The bottom line is that the governor’s budget would increase K-12 education spending by 2.8 percent or $235 million more than the 2014-15 budget.
The governor’s budget would direct a massive amount of taxpayer money to school-based employees. This includes raising beginning teacher pay to $35,000 per year, moving all teachers to the next tier on the state salary schedule, and retaining the one-time bonus granted to experienced teachers last year. These three line items would direct over $111 million to teachers each year for the next two years. State agency teachers and school-based administrators would also receive salary increases.
The North Carolina Education Endowment Fund would receive a $15 million boost from this budget. The fund, which was the brainchild of Lt. Governor Dan Forest, was set up last year to serve as a permanent source of funds for a teacher performance pay plan. This is a long-overdue investment in a system that rewards the state’s best teachers.
Another positive step is the addition of more than $70 million over the next two years for instructional materials and equipment. School districts would have the flexibility to spend these funds according to the needs and demands of their districts. Districts that choose to invest in technology would be able to do so, while others may choose to restock their textbook supply.
The single largest K-12 increase is the $100 million allocation to fund school enrollment growth in FY 2015-16 and over $207 million for enrollment increases in FY 2016-17. Much of this would be used to pay for hundreds of new teaching positions.
In the past, funding for enrollment growth was automatically incorporated into the budget. Due to the change approved by the N.C. General Assembly last year, budget writers will now be required to include enrollment growth as an expansion item. While this move increases transparency, some argue that future legislatures will not be compelled to fund enrollment growth in its entirety. It is clear, however, that the governor’s budget does not shortchange the projected increase in student enrollment.
In fact, some may say that it overestimates the cost of enrollment growth. Last month, the General Assembly’s Fiscal Research Division estimated that K-12 enrollment growth would require an additional $70 million next year and $140 million the following year. I suspect that legislators will be more likely to accept this estimate than the one developed by the governor’s staff, because it frees up funding for other budget priorities. Estimating public school enrollment, regardless of who is doing the calculations, is more of an art than a science.
There are disappointments, however. The failure to increase the budget for the Opportunity Scholarship Program, which gives private school scholarships to low-income children, is troubling. According to Civitas Institute polls of likely North Carolina voters, vouchers continue to enjoy support across the state. More importantly, low-income children finally have opportunities previously only available to their wealthy peers, that is, to attend private schools that better meet their social, moral, and intellectual needs. Surely scholarships for low-income children are a better use of taxpayer money than maintaining teacher assistant funding, which would receive an additional $64 million a year under the governor’s plan.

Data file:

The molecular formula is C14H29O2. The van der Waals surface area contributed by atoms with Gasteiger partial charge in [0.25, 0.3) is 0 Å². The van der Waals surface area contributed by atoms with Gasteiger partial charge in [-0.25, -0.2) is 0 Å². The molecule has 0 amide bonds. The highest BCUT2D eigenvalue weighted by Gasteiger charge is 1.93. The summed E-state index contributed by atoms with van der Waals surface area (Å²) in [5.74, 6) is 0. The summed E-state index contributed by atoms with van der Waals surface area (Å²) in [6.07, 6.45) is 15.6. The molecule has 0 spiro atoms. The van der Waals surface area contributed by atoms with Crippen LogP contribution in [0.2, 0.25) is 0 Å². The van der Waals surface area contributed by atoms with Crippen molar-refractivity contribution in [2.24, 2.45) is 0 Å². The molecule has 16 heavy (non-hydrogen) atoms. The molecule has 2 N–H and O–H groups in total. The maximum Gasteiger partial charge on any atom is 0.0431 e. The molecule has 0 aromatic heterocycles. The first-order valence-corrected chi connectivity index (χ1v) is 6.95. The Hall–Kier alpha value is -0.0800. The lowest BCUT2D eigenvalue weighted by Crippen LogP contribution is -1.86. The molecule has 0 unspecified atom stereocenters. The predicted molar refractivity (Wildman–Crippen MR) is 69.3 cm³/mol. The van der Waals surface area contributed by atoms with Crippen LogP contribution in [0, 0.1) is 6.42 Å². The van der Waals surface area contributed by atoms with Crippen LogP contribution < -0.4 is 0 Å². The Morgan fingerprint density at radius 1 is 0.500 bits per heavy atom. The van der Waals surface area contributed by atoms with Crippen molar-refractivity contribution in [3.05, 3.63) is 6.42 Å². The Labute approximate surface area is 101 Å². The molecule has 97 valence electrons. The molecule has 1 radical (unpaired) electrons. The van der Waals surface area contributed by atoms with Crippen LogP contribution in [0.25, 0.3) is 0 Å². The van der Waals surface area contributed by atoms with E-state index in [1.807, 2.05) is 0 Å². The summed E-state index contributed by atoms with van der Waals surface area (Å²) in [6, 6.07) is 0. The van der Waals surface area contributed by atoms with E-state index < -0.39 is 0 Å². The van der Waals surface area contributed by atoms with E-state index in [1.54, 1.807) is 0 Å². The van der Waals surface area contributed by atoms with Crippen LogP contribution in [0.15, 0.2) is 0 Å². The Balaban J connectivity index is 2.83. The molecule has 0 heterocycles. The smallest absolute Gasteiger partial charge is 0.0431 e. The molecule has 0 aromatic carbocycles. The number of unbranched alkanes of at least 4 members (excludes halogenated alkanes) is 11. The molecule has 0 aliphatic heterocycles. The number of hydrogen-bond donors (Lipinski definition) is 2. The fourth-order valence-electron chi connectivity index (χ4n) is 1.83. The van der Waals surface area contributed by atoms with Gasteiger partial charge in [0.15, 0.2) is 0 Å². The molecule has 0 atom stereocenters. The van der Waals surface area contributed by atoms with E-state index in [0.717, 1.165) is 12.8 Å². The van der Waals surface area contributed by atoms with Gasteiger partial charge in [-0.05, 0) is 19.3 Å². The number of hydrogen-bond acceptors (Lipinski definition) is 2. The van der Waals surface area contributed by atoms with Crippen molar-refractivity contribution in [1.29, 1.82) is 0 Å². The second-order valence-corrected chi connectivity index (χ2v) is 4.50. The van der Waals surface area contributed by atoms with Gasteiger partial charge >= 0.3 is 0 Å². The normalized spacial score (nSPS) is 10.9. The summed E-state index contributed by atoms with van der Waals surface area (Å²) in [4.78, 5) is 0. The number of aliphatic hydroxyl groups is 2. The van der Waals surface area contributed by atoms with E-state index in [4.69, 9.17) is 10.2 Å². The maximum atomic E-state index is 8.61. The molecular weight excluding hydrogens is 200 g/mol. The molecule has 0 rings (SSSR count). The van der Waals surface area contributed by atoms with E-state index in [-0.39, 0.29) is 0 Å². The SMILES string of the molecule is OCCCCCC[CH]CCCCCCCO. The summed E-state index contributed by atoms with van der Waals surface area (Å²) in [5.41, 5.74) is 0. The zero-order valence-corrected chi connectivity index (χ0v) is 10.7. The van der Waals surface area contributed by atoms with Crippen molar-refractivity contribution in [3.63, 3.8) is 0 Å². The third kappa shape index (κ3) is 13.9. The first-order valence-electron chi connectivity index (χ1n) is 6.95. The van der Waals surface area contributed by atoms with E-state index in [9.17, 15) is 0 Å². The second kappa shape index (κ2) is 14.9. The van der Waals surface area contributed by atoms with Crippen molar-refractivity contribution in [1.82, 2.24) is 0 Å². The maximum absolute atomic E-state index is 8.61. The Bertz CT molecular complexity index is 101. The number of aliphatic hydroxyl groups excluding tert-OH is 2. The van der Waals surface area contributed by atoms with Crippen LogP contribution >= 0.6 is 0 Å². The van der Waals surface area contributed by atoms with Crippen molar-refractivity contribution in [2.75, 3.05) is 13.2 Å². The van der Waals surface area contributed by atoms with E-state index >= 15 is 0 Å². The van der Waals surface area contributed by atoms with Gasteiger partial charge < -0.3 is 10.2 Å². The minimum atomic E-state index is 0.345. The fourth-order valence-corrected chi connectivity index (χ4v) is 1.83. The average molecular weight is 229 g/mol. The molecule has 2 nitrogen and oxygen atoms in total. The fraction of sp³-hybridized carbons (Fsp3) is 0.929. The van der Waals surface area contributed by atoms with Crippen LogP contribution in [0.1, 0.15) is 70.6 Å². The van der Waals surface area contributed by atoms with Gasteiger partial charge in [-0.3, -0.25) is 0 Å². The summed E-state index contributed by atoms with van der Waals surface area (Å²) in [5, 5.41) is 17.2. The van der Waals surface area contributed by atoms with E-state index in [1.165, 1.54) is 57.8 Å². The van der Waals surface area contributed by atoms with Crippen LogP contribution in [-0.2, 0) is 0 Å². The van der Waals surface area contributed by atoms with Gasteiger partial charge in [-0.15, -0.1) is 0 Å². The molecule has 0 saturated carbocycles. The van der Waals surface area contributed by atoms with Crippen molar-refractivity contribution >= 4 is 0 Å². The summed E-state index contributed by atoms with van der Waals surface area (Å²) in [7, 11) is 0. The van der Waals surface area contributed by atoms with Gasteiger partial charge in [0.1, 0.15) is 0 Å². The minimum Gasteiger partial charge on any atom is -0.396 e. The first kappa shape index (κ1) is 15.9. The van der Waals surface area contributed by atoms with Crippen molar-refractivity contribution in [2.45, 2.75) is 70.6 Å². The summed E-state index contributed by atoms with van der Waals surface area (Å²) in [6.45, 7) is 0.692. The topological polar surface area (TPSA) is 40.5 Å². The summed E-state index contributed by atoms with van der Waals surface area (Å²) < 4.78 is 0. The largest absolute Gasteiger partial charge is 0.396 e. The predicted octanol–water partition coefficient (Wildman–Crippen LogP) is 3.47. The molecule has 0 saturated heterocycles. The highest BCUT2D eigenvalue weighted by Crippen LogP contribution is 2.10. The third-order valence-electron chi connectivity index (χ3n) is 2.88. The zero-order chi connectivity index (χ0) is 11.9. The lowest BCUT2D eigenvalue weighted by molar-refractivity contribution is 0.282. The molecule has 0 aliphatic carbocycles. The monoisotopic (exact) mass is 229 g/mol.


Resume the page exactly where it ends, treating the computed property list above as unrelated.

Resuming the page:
Despite a budget that increases K-12 education spending significantly, the governor’s political opponents will continue to claim that the state is underfunding public schools. This is the instinctive reaction of those who believe that the state can never spend enough taxpayer money on public education. Other naysayers will object to specific decisions, such as cutting the N.C. Department of Public Instruction (DPI) budget by 10 percent or failing to give veteran teachers a raise comparable to beginning teachers. While the legislature will consider multiple options for raising teacher pay, I suspect that the DPI cut is here to stay.
In fact, there are multiple points of agreement between Governor McCrory and Republican legislators. For example, legislators agree that the starting teacher base salary should be $35,000 a year. They also recognize the need to increase funding for instructional materials and equipment, particularly digital learning. When the House and Senate begin development of their respective budget recommendations, the main K-12 education issues on the table will be the funding level for projected enrollment increases and teacher assistant funding.
To borrow a phrase from the NFL Draft, the House is on the clock.
Facts and Stats
Major expansion items in the Governor’s Budget Recommendations for FY 2015-17
Description FY 2015-16 FY 2016-17
Public Education Increase Beginning Teacher Pay to $35,000 41,846,123 41,846,123
Teacher and School Building Administrators Movement on State Salary Schedule 68,366,167 64,871,243
Public Schools Enrollment 100,236,542 207,195,864
One-time Bonuses to Teachers and School Building Administrators 5,601,520 5,601,520
Maintain Teacher Assistants at Current Year Funding 64,039,628 64,039,628
Digital Access and Classroom Resources 42,400,000 47,000,000
North Carolina Education Endowment 5,000,000 10,000,000
Public Education Subtotal 327,489,980 440,554,379
Projected K-12 education funding through FY 2016-17
Acronym of the Week
OSBM — Office of State Budget and Management
Quote of the Week
“Since taking office, through this budget and including the last biennium, we have increased our investment in K-12 teacher salaries by more than $1 billion.”
– Governor’s Budget Recommendations for FY 2015-17, p. x.